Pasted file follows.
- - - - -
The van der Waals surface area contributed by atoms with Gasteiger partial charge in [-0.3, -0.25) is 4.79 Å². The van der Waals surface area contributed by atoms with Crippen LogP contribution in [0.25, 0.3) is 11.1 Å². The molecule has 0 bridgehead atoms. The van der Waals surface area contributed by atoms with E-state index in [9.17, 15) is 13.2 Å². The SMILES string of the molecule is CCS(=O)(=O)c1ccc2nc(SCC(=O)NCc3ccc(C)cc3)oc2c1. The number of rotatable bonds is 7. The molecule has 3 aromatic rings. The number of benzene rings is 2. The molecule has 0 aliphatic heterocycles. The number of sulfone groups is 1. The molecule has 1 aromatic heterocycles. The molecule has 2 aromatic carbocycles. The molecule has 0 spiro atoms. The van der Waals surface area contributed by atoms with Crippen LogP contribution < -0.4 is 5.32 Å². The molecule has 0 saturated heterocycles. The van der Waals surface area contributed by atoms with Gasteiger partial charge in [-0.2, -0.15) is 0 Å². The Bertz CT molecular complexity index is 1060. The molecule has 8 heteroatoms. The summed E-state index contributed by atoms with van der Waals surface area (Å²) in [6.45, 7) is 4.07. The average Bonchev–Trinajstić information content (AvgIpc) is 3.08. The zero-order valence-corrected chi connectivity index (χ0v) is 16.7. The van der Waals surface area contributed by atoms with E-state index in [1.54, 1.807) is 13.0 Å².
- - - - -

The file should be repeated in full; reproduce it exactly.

The van der Waals surface area contributed by atoms with Gasteiger partial charge in [-0.3, -0.25) is 4.79 Å². The van der Waals surface area contributed by atoms with Crippen LogP contribution in [0.25, 0.3) is 11.1 Å². The molecule has 0 bridgehead atoms. The van der Waals surface area contributed by atoms with E-state index in [9.17, 15) is 13.2 Å². The SMILES string of the molecule is CCS(=O)(=O)c1ccc2nc(SCC(=O)NCc3ccc(C)cc3)oc2c1. The number of rotatable bonds is 7. The molecule has 3 aromatic rings. The number of benzene rings is 2. The molecule has 0 aliphatic heterocycles. The number of sulfone groups is 1. The molecule has 1 aromatic heterocycles. The molecule has 2 aromatic carbocycles. The molecule has 0 spiro atoms. The van der Waals surface area contributed by atoms with Crippen LogP contribution < -0.4 is 5.32 Å². The molecule has 0 saturated heterocycles. The van der Waals surface area contributed by atoms with Gasteiger partial charge in [-0.2, -0.15) is 0 Å². The Bertz CT molecular complexity index is 1060. The molecule has 8 heteroatoms. The summed E-state index contributed by atoms with van der Waals surface area (Å²) in [6.45, 7) is 4.07. The average Bonchev–Trinajstić information content (AvgIpc) is 3.08. The zero-order valence-corrected chi connectivity index (χ0v) is 16.7. The van der Waals surface area contributed by atoms with E-state index in [1.54, 1.807) is 13.0 Å².